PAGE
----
Q From Kirstin Cruikshank: Have you any idea where to wit came from?
A To wit is now just a fixed expression. It’s a shortened form of that is to wit meaning “that is to know; that is to say; namely”, from the English verb wit “to know”. This was a strong verb with past tense wot, as in “A garden is a lovesome thing, God wot”. In Old English it was spelt witan, and even further back it was linked with a Germanic verb meaning “to see”. In the first of these senses, it’s closely connected with the modern German verb wissen; in the second it’s the origin of our witness. It developed further to refer to a person’s understanding or judgement or mind (hence “keep your wits about you”).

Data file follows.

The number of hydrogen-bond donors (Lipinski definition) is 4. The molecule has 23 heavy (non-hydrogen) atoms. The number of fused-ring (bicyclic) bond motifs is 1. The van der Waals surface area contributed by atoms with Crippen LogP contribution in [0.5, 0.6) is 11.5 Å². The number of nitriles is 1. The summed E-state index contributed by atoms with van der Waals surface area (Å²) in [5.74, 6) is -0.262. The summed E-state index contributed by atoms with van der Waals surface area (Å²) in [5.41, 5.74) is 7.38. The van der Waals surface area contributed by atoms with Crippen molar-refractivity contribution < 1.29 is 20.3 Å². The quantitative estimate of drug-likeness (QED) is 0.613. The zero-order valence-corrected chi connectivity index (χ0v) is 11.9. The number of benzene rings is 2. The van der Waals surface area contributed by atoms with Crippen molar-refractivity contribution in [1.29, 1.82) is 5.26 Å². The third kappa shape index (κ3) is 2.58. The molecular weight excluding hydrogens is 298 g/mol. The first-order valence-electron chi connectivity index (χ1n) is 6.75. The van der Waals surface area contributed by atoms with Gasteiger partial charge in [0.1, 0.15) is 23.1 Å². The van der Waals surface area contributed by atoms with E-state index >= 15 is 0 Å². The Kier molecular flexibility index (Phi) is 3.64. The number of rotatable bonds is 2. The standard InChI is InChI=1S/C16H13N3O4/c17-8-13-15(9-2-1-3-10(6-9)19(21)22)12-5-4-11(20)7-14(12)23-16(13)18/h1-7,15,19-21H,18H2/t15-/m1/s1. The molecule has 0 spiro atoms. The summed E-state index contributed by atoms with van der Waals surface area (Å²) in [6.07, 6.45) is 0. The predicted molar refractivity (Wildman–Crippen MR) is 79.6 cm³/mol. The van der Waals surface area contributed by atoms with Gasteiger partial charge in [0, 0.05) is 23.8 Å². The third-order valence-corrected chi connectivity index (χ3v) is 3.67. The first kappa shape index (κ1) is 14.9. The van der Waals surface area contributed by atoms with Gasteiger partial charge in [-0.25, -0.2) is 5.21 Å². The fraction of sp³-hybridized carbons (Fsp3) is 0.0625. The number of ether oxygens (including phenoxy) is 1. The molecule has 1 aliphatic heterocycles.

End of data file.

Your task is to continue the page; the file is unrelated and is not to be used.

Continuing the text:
Search World Wide Words
Recently added pieces
Boot and trunk; Zoilism; Fish-faced; Poach; Immensikoff; Habiliments; The Sense of Style by Steven Pinker; Agister; The Word at War; Not so green as you’re cabbage-looking; Peely-wally; Draw a line in the sand; Porphyrogeniture; Set one’s cap at; Epicaricacy; Furthest and farthest; Hide one’s light under a bushel; Jentacular.
Support World Wide Words!
Donate via PayPal. Select your currency from the list and click Donate.
Buy from Amazon and get me a small commission at no cost to you. Select your preferred site and click Go!